2014-04-29 In a piece published on Eurasianet.org, Joshuya Kucerna published a piece looking at the opportunities and challenges for the Russians in expanding their Black Sea Fleet.
Russian President Vladimir Putin has signaled his intent to expand the country’s Black Sea Fleet now that the previous restrictions to its size have been annulled.
On April 25, 2014, the Kremlin announced that “The Government and the Defence Ministry have been instructed to draft a development programme for the Black Sea Fleet.” This follows the annulment  of the agreements that Russia and Ukraine had signed in 2010, on account of the fact that Ukraine is no longer in charge of Crimea.
As RIA Novosti puts it : “The development of Russia’s Black Sea Fleet became an important task for the country when a number of agreements were annulled with Ukraine after the Crimean Peninsula was reunited with Russia last month.”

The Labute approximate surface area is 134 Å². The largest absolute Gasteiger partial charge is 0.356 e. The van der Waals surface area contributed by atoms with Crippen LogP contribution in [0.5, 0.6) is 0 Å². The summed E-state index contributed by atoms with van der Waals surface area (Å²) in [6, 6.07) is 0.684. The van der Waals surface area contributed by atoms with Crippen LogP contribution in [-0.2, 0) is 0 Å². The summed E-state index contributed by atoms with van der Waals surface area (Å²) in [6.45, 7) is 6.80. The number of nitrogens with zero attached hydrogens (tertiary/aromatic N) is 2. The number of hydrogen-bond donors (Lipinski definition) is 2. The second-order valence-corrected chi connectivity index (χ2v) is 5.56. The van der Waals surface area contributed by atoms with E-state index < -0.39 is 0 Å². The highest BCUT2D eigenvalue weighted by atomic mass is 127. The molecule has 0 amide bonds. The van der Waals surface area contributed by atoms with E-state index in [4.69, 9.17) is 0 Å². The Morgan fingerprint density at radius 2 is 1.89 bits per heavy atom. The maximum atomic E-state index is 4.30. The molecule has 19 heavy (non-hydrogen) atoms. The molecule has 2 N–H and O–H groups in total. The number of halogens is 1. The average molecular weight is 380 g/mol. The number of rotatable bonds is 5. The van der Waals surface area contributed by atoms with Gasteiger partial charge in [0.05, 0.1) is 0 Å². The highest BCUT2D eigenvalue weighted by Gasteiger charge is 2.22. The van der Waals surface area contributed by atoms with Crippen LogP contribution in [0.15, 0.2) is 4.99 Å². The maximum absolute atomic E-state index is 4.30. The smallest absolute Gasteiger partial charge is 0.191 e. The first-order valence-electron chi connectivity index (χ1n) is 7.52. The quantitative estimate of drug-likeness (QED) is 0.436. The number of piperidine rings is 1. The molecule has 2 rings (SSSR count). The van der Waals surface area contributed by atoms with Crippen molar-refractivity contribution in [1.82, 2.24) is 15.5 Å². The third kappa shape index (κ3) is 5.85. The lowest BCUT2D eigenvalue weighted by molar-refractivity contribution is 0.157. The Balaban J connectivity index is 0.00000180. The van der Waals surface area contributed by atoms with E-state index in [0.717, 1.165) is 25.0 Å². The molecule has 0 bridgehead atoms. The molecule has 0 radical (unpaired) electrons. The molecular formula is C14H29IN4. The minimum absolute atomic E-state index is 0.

One key provision of those agreements was that Russia was not allowed to expand the number or capability of the ships it had in the Black Sea Fleet; instead it could only replace an old ship with a new one of the same class…..
Now that Moscow’s military presence is no longer constrained by former legal agreements with the Ukrainian side, it can fully utilise the geostrategic potential of Crimea by implementing a broad spectrum of mutually reinforcing instruments.
The Iskander surface-to-surface tactical ballistic missile, for example, with a 400 kilometre operational range, could cover the entire southern part of Ukraine – including important industrial cities like Odessa, Kryvyi Rih and Dnipropetrovsk, a large part of Moldova, the entire Romanian coastline and a significant part of the Turkish Black Sea coast.
The surface-to-surface systems can be further complemented by long-range, anti-aircraft and anti-ship missiles providing a full spectrum of capability to strike ground targets, interdict maritime traffic and impose no-fly zones.